Yellow, the third-largest less-than-truckload (LTL) carrier in the US, has ceased operations and is getting ready to submit to bankruptcy.

After 99 years in business, Yellow Corp is at the end of the road, with a $1.5bn debt burden and rapid erosion as customers shifted to other LTL providers.

On Sunday a notice at the company’s terminals read: “Dear valued customers and employees, all company operations have ceased.”

The Teamsters union, which represents the majority of Yellow employees, reported it had received legal notice from the company on Sunday that it was ceasing operations and would be filing for bankruptcy.

According to one report, this was confirmed by two Yellow executives whose tenure was terminated last Friday. It had sent notices to non-unionised employees that their jobs were terminated with immediate effect.

Yellow has been trying to sell its logistics unit to raise cash as it was rapidly running out of money, which had prompted predictions that it would have to file for bankruptcy. The erosion of business in recent weeks, owing to predictions of its imminent demise, accelerated the cash burn that was decimating its last reserves. By one estimate, its cash burn had spiralled to between $9m and $10m a day.

While this death spiral led to the end of operations, Yellow’s decline was a long time in coming. Its stock has plunged 72% this year and is down 94% from its level at the outset of 2022. But the company has been losing market share over the past ten years, and observers have traced the decline to a number of disjointed acquisitions in the early 2000s, including several trucking firms as well as more exotic takeover of Shanghai Jiayu Logistics in 2007.

The failure to integrate trucking acquisitions and a rising debt burden resulted in a brush with bankruptcy in 2009, but Yellow managed to limp on – although the debt problems and resulting lack of investment in modern equipment forced it to focus on low-cost services.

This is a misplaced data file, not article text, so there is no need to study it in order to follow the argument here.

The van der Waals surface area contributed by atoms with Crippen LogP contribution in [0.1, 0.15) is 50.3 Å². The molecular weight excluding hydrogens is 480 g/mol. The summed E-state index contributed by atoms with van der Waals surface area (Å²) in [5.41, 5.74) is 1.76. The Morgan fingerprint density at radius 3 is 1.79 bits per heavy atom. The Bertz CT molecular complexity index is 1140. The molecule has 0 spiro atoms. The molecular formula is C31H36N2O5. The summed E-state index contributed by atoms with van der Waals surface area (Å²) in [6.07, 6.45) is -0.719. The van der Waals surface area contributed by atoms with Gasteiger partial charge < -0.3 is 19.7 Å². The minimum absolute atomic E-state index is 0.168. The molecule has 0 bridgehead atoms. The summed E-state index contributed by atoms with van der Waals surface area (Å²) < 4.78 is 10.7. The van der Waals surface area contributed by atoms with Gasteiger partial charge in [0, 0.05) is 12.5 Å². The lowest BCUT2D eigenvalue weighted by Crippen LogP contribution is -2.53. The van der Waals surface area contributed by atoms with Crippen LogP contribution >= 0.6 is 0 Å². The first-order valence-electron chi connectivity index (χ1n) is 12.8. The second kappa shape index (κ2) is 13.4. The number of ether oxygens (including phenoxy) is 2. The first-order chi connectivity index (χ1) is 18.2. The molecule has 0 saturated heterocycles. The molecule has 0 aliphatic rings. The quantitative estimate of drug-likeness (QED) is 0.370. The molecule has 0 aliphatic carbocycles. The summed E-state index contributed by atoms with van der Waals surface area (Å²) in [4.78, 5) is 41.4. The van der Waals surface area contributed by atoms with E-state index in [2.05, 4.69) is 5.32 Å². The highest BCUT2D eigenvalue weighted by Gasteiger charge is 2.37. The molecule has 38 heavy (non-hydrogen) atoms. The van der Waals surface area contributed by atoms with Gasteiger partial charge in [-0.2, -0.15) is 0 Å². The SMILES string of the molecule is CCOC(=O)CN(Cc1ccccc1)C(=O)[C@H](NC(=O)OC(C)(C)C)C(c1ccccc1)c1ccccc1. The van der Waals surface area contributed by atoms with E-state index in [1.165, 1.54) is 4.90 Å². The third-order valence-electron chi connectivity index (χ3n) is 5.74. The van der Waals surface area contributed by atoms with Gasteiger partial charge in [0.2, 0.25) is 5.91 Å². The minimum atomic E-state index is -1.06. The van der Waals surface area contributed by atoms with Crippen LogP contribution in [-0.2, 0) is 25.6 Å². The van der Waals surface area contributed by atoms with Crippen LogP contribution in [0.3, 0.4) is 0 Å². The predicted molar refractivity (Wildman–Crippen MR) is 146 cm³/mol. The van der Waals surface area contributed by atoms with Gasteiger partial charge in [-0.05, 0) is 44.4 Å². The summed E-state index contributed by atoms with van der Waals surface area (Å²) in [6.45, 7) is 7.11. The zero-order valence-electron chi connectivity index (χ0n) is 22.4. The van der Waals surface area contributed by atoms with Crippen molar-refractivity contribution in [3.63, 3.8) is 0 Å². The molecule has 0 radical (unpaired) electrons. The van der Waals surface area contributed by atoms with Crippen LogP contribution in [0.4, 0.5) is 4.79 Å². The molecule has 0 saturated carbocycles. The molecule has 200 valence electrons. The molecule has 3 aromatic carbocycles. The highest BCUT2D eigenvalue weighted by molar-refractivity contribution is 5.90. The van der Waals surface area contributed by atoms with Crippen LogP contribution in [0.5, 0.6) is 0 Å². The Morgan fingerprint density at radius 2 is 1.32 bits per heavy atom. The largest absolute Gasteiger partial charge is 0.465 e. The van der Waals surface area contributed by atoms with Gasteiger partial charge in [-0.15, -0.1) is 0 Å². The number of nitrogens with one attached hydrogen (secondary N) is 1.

Over the past year, management has blamed the Teamsters’ opposition to its plans to restructure the network in the eastern US as a major reason for Yellow’s predicament. But most observers agree it was poor management decisions that worsened the situation. For its part, the union also blamed management for the problems.

“Today’s news is unfortunate, but not surprising,” said Teamsters president Sean O’Brien ion Sunday. “Yellow has historically proven that it could not manage itself, despite billions of dollars in worker concessions and hundreds of millions in bailout funding from the federal government. This is a sad day for workers and the American freight industry.”

Yellow’s bankruptcy would reportedly be the largest to date on the US trucking scene, its market share was around the 10% mark. Its closure eliminates 22,000 unionised jobs and some 8,000 non-union positions.

As the LTL market has slowed down in recent months, analysts reckon there is enough capacity available to absorb Yellow’s remaining clients and their business. Apparently, the outlook is already nudging up pricing in the market, according to shipper reports.

For Yellow’s customers, any increase in freight costs is bound to be even steeper. Owing to its tight financial situation, Yellow had failed to invest in improvements and trailed its competitors in performance metrics, which positioned it as a low-cost player in the market.

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